GMAT LogicWe’ve covered, in an earlier blog post, how to deal with the simplest formal logic statement: If X, then Y.  But what happens when our necessary or sufficient factors become more complicated?  Let’s look at a couple of examples, using the idea of a vegetable salad.  The simplest statement and its contrapositive might look like this:

If the salad has lettuce, then it has tomatoes.
If the salad has no tomatoes, then it has no lettuce.

Now let’s add more vegetables (and more complicated logic):

If the salad has lettuce or spinach, then it has tomatoes and peppers.

Here’s an important idea: when you are forming a contrapositive, you already know that the necessary and sufficient factors are switched around and negated.  But now you also have to remember that “and” becomes “or,” and vice versa.  So the statement above becomes:

If the salad has no tomatoes or no peppers, then it has no lettuce and no spinach.

I find it extremely helpful to individually negate each element of the statement; otherwise, it’s easy to get confused. ...


GMAT Parallelism - How to Make Your Lists and Comparisons Parallel



GMAT ParallelismIt’s important to make sure that whenever you compare two things, those things are similar enough to make a comparison appropriate.  For example, if you and a friend are both preparing for the GMAT, but your friend has the luxury of studying full-time while you have a job and a family competing for your attention, it’s not appropriate to compare your score improvements with those of your friend.  Doing so would be an example of what is idiomatically called “comparing apples to oranges.”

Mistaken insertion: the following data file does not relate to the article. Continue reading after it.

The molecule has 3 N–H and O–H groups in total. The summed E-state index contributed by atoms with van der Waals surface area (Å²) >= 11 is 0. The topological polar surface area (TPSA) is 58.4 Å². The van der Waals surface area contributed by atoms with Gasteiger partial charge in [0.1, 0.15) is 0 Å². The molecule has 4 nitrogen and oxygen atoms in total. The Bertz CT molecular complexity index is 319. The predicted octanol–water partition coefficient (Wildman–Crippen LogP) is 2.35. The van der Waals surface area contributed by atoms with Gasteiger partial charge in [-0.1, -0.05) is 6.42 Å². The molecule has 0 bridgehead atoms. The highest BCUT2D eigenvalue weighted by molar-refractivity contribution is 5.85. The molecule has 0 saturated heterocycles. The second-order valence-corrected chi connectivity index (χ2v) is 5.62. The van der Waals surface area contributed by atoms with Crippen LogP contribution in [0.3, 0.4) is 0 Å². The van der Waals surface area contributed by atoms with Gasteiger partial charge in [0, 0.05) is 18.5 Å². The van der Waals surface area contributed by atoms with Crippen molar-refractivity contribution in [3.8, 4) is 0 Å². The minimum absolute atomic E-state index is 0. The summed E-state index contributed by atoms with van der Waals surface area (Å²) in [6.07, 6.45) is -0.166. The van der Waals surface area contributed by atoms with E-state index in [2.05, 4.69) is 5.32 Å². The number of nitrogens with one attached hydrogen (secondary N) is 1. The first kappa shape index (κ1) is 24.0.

The same thing is true on GMAT Sentence Correction questions.  When items are being compared, they must be “apples to apples,” or parallel.  For instance, take a look at the following example of a comparison:

Unlike most business students at her school, who attended classes full time, Carla’s schedule was so full that she could only attend part-time.

The sentence as written compares “most business students” to “Carla’s schedule.”  Schedules are things, and business students are people; this is an apples-to-oranges comparison.  In order to correct it, we should put the items being compared into parallel form, like this:
...

Top 31 MBA Programs + Analysis of 24 Industries (United States)


We analyze the MBA Curriculum, Class Profile, Total Cost and Post-MBA Salary of Top 31 MBA programs in the US.

+ Industry Trends

+ Future of Aerospace, Agriculture, Artificial Intelligence (AI), Automobile, Clean Tech, Education, Energy, Fashion, Financial Services, Insurance, FinTech, Government, Healthcare, Life Sciences, Military, Manufacturing, Maritime, Media/Advertising, Technology, Tourism, Trade, Transportation and Logistics, Virtual Reality (VR), and Augmented Reality (AR).


Pages: 327

Reviews